Duke University Primate Center’s most eligible bachelor is still without a mate, and it’s hard to figure out why.  He’s got long, muscular legs, chestnut eyes that blaze when they focus on you and soft, lush fur that ranges from white to gray to orange depending on which side of him you see.   Romeo is a nine-year-old Diademed sifaka from Madagascar.  

Sifakas are just one of the many kinds of lemurs living, and increasingly dying, or more likely, being killed, on the African island nation that has been so badly deforested its red soil can be seen from space as it bleeds into the ocean.  The Diademeds gets their name from the crown of black fur at the top of the head that contrasts with the white fur framing their black faces and muzzles. 

Romeo’s a lanky sort of lemur, about the height of a small child, and his strong leg muscles lift him with grace as he bounds from branch to branch, with an occasional sojourn on the ground.  Like most lemurs, he’s unafraid of humans, and actively curious about the ones he comes in contact with.  He’ll approach you, doing that gliding sideways hop that sifakas do, examine you with his eyes, maybe leaning the cool palm of his black hand on your arm as he studies any object you might be carrying.  If he wants to play, his mouth will open enough that you can see his pink tongue (but not his teeth, since that would be threat) and his eyes will seem to brighten.  Conversely, a quick toss of the head backward is a deliberate threat, and several of them in succession means you might want to come back tomorrow.  

Romeo relocated to Durham, North Carolina when he was only five months old.  His mother, Titania, was darted by Dr. Ken Glander, then director of the primate center, who was out on an expedition to find the endangered Diademed sifakas, and bring them back to Duke for observation and breeding.  Romeo is one of the many kinds of lemurs found on Madagascar, and like the rest of his prosimian relatives there, his kind are threatened with extinction.   People are so poor that they keep burning tracts of land to clear it so they can grow rice, the mainstay of their diet.  As the land burns, the trees that provide the likes of Romeo and his cousins with leaves to eat are destroyed.  On top of losing their homes and food sources, lemurs, especially the larger sifakas, are hunted for food.  In fact, the Malagasy name for Romeo’s particular type of lemur translates as “it takes two days to eat them”.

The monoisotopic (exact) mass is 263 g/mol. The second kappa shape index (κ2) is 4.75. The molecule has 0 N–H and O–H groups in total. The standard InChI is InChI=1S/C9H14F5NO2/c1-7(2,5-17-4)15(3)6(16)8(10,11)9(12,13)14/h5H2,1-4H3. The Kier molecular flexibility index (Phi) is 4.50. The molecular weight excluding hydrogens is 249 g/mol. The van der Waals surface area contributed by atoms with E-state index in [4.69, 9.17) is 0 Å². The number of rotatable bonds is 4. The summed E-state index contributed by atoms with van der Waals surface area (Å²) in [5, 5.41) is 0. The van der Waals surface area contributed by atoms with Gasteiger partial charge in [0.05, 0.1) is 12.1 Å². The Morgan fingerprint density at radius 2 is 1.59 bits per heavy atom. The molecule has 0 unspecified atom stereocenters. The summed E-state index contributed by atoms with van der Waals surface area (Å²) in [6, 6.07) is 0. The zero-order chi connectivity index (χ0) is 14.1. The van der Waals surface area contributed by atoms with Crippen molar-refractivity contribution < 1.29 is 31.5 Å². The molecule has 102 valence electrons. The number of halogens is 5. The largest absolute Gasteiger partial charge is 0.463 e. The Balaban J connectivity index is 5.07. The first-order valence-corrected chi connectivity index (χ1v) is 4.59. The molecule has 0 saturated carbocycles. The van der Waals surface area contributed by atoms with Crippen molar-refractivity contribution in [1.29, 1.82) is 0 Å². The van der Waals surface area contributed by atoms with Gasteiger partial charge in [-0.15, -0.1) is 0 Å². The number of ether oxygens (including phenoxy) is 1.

Romeo and Titania came close to missing the boat, or plane as it were.  Dr. Glander had been searching for Diademed sifakas near Andasibe, a town north of the capital, Antananarivo, for seven days.  The expedition had begun well enough.  Three days into it, Ken had found and caught one young male, later christened Oberon, who he held in a kennel back at the hotel.  But by the end of seven days, Ken was in the last thirty minutes of the hike back to town, feeling dejected and all prepared to release Oberon, since a single male lemur isn’t much use when you’re hoping to breed them.  And then all of a sudden Ken spotted Titania up in a tree and took aim.  As the tranquilizer took effect, the female Diademed slid down the trunk and into Ken’s arms, and that’s when he discovered Romeo clasped across her stomach, like a small orange fanny pack.  

The group of four primates, one human and three prosimian, embarked on the 22-hour pilgrimage back to the home of the Blue Devils.  On transit in Paris, the Air France pilots and flight crew joined Ken in heated belly of the plane to see how their special Malagasy passengers were doing.  Titania was holding Romeo in a motherly hug as Oberon peered out, bright-eyed, from his kennel.  “They were in better shape than I was,” Ken comments with a laugh.  

All three Diademeds seemed to adjust well to life in North Carolina until an inability to digest the calcium in their Monkey Chow slowly killed Oberon then Titania, leaving Romeo an orphan at age two.  Subsequent missions to find a mate have been unsuccessful, but the Primate Center continues to search.   

What Romeo may have missed in motherly love after Titania’s death, he got in huge quantities from the Primate Center staff, especially the techs.  They are the people who care for the Duke lemurs, feeding and observing them, cleaning up after them and helping the vet to care for them if they fall ill.   The girls especially will visit his spacious indoor/outdoor enclosure – almost the size a New York City studio apartment – and offer him the flowers from the mimosa trees on the grounds.  He gently accepts all offerings, holding the green stems upright – much like you or I would an ice cream cone – his flat black thumb wrapped around his fingers.  Romeo then quietly chews the fluffy pink sprigs, while basking in the glow of his admiring female fans, like Hugh Hefner at the mansion.

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